Customer Acquisition · Beverage

Are food delivery businesses being propped up by VC money?

Lucas Jaz

February 2nd, 2016

There's been a lot of talk of late about Door Dash and competitors going for major rounds and not getting them.  Talk I've heard explains that they are acquiring customers for more than they are worth in an effort to grow. Do people have knowledge of whether this is true and more interestingly, if they are being propped up by VC money to get a bigger footprint where does that leave the market in a year?

Brian McConnell

February 2nd, 2016

Expect things to get ugly. All of these businesses are replaceable and forgettable. Customers will use whatever delivery service is available in the area or from a restaurant. Workers, being treated like disposable wet naps, have no loyalty to any of them. So if they're spending VC money to grow, expect them to fail fast and fail hard when cash runs low. A few might be left afterward, but they'll competing in a low margin, high effort space. At least the VCs will know where to look for capital losses to count against the winners in their portfolios.

Anu Shukla Founder & CEO at RewardsPay Inc.

February 2nd, 2016

As a consumer, it is nice to have a choice of eateries and menus and order online or by phone and have it delivered in 30-45 minutes ( like waiters.com in the past) But the cost is high for an average lunch. I recently ordered a $9.00 item and with delivery and tip - paid $ 19.95 - so will not be doing that again !
Wondering why these services even exist at this point - not sustainable!

Michael Barnathan

February 2nd, 2016

To the extent there's margin there, I suspect a lot of it will come from asking restaurants to take a hit rather than billing a delivery cost to the consumer. Something nominal (<$5) might work. Obviously the model works best in locations where deliveries to multiple clients in certain areas can be batched, such as dense urban neighborhoods.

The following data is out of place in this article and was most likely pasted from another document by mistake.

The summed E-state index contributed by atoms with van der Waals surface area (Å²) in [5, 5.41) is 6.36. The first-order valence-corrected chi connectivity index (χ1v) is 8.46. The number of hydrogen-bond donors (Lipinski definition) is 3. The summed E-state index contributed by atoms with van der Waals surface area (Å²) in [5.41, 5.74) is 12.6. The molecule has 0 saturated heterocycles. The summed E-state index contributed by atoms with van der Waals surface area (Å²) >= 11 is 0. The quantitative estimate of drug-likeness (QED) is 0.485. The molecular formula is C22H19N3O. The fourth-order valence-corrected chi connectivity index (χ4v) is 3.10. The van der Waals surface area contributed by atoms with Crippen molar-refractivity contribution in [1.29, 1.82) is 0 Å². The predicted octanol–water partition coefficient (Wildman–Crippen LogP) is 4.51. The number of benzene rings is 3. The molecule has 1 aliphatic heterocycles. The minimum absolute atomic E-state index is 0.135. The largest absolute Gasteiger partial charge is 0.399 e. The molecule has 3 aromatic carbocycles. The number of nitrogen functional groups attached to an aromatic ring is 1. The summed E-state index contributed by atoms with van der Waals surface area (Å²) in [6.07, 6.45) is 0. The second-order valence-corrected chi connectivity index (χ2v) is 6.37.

John F Building beer-ish business that is not a microbrew

November 8th, 2017

It looks that way. We did an analysis of what it would cost a business to deliver locally themselves (fleet, drivers, whole deal) versus using one of the local delivery services. It was a no-brainer, do-it-yourself was about 1/3 as much. Unless you're Amazon and you can twist arms and offer a whopping $1 per delivery, you're smoked. Why else would Amazon be putting in all those pick-up boxes at supermarkets and such? Its always the "last mile" that kills deals. Read the history of WebVan.

Craig Merry CEO/Founder of Beacon Safety Co. and Operations Coordinator at Purple Communications, Inc.

February 2nd, 2016

Depends if they can do it "cheaply" enough for consumers not to balk. Yes, VC's are behind Door Dash. I don't see the growth potential at all. While convenient, it doesn't save that much time/money over traditional options. It's a very niche market.  

Michael Barnathan

February 2nd, 2016

(In the sense of a restaurant volunteering to take that hit, it needs to be offset by increased exposure/order volume, which would favor the larger platforms such as Seamless over smaller VC-funded competitors).

Chris Kitze CEO at Safe Cash Payment Technologies, Inc.

February 2nd, 2016

Brian McConnell +1

The other thing you'll see is the high priced lunch eateries in places like NY and SF die off.  It's getting hard to find anything for less than $15 for take out and this is supported mainly by startup fever.

Paul Geller Web Executive, Entrepreneur

February 2nd, 2016

The big online food delivery platforms drive so much order flow that they are sure to survive.  In fact the restaurants get very dependent on the volume.  I see a lot more of that unsustainable VC subsidy happening in the Uber space.

Vijay MD Founder Chefalytics, Co-owner Bite Catering Couture, Independent consultant (ex-McKinsey)

February 2nd, 2016

I think we'll see the costs go up and the consumer won't take them.

We run a catering business and an integrated chain of custody and solid customer experience on delivery is what our customers expect. 

You do see that care at a Munchery or Sprig, so that model may work if the unit economics play out over time. 

You don't see that with a door dash or uber and I think the lack of care and risk in food being handled by a non-trained non-employee + true unit economics will drive that model out.   

In the real world sales that don't add to the bottom line drive businesses that don't account for those costs out of business.  We saw it with Groupon and I think we'll see it again here.

Michael Brill Technology startup exec focused on AI-driven products

February 4th, 2016

Then there's this: http://finance.yahoo.com/q?s=grub